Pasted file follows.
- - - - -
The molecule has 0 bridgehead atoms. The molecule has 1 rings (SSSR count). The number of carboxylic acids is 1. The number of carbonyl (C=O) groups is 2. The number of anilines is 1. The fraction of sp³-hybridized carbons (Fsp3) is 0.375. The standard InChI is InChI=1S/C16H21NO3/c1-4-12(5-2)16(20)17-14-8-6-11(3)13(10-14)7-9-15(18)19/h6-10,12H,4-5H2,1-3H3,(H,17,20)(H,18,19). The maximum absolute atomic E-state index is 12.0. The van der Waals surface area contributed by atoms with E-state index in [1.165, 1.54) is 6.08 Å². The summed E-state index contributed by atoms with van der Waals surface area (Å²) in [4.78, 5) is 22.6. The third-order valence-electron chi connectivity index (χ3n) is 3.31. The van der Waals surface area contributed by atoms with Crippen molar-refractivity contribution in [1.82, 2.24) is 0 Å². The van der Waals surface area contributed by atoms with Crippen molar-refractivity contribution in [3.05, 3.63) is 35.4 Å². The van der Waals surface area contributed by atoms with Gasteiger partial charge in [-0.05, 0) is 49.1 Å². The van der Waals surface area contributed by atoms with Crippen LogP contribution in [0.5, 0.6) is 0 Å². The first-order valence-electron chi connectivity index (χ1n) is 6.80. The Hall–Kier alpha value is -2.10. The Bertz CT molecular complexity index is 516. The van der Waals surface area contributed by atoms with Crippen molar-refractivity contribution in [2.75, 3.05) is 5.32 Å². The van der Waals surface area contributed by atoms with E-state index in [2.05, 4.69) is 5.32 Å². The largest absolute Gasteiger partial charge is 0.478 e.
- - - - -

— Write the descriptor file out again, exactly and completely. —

The molecule has 0 bridgehead atoms. The molecule has 1 rings (SSSR count). The number of carboxylic acids is 1. The number of carbonyl (C=O) groups is 2. The number of anilines is 1. The fraction of sp³-hybridized carbons (Fsp3) is 0.375. The standard InChI is InChI=1S/C16H21NO3/c1-4-12(5-2)16(20)17-14-8-6-11(3)13(10-14)7-9-15(18)19/h6-10,12H,4-5H2,1-3H3,(H,17,20)(H,18,19). The maximum absolute atomic E-state index is 12.0. The van der Waals surface area contributed by atoms with E-state index in [1.165, 1.54) is 6.08 Å². The summed E-state index contributed by atoms with van der Waals surface area (Å²) in [4.78, 5) is 22.6. The third-order valence-electron chi connectivity index (χ3n) is 3.31. The van der Waals surface area contributed by atoms with Crippen molar-refractivity contribution in [1.82, 2.24) is 0 Å². The van der Waals surface area contributed by atoms with Crippen molar-refractivity contribution in [3.05, 3.63) is 35.4 Å². The van der Waals surface area contributed by atoms with Gasteiger partial charge in [-0.05, 0) is 49.1 Å². The van der Waals surface area contributed by atoms with Crippen LogP contribution in [0.5, 0.6) is 0 Å². The first-order valence-electron chi connectivity index (χ1n) is 6.80. The Hall–Kier alpha value is -2.10. The Bertz CT molecular complexity index is 516. The van der Waals surface area contributed by atoms with Crippen molar-refractivity contribution in [2.75, 3.05) is 5.32 Å². The van der Waals surface area contributed by atoms with E-state index in [2.05, 4.69) is 5.32 Å². The largest absolute Gasteiger partial charge is 0.478 e.